Awakenings: America & Beyond
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Awakenings: America & Beyond
Embrace the Past, Empower the Present, Enrich the Future
Curated by Sharla Shults
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Awakenings: ♫Bit on the Wild Side♫

Awakenings: ♫Bit on the Wild Side♫ | Awakenings: America & Beyond | Scoop.it

"Do you feel a bit on the wild side today? If you do, that feeling would be directly in line with a specific music happening on this day in 1966. The song was written by a songwriter named Chip Taylor, who has made tons of money from it because it has been recorded by many artists and is constantly being used in movies and TV shows. For today's trip down memory lane, we begin with...

♫Feeling Wild♫
Spotlight on The Troggs

Today in Music History: July 30, 1966"

Sharla Shults's insight:
The Troggs started a two week run at No.1 on the US singles chart with 'Wild Thing'. Because of a distribution dispute, The Troggs' single was available on two competing labels: Atco and Fontana. Because both pressings were taken from the identical master recording, Billboard combined the sales for both releases, making it the only single to simultaneously reach No.1 for two companies.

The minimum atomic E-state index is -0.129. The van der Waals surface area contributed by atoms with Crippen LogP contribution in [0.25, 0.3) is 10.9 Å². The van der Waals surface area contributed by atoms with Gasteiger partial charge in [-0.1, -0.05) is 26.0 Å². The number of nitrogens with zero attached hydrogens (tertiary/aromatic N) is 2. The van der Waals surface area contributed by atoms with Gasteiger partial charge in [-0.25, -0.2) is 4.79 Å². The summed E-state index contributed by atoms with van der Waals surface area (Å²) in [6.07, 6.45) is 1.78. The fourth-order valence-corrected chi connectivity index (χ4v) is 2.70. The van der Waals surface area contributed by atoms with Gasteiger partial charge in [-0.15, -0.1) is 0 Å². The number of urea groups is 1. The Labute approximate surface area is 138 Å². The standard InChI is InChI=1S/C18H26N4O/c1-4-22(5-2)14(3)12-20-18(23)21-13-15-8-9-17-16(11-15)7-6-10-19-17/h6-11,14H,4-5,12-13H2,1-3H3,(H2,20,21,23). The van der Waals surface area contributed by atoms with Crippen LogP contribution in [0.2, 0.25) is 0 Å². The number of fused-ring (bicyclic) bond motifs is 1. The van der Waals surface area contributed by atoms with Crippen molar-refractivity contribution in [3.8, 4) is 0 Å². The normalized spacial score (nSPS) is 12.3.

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Awakenings: ♫Feeling Wild♫

Awakenings: ♫Feeling Wild♫ | Awakenings: America & Beyond | Scoop.it

"Feeling or going wild may or may not be an integral part of your lifestyle; yet, more than likely, this experience has not been totally unavoidable. For sure, somewhere along the music road of life, you encountered the song, Wild Thing, of which the beat alone left you feeling wild. It has been around since the late 60s, 1966 to be exact. With today being April Fools' Day, there is the possibility you have been a little on the wild side all day today. So, let's step back to the time when Wild Thing was first recorded and visit The Troggs. No, no! Not trolls, but The Troggs! For music trivia on the song, visit A Bit on the Wild Side."


Spotlight on...The Troggs

Sharla Shults's insight:
The Troggs enjoyed success in the US at the height of the British Invasion. They became known for a unique rock 'n' roll formula that was more direct than their peers like The Beatles, Rolling Stones, and Kinks. With crunching guitar chords and Presley's primal vocals, this "Caveman Rock" was dismissed by some but proved to be hugely popular. The sound was a key influence on garage rock and punk.
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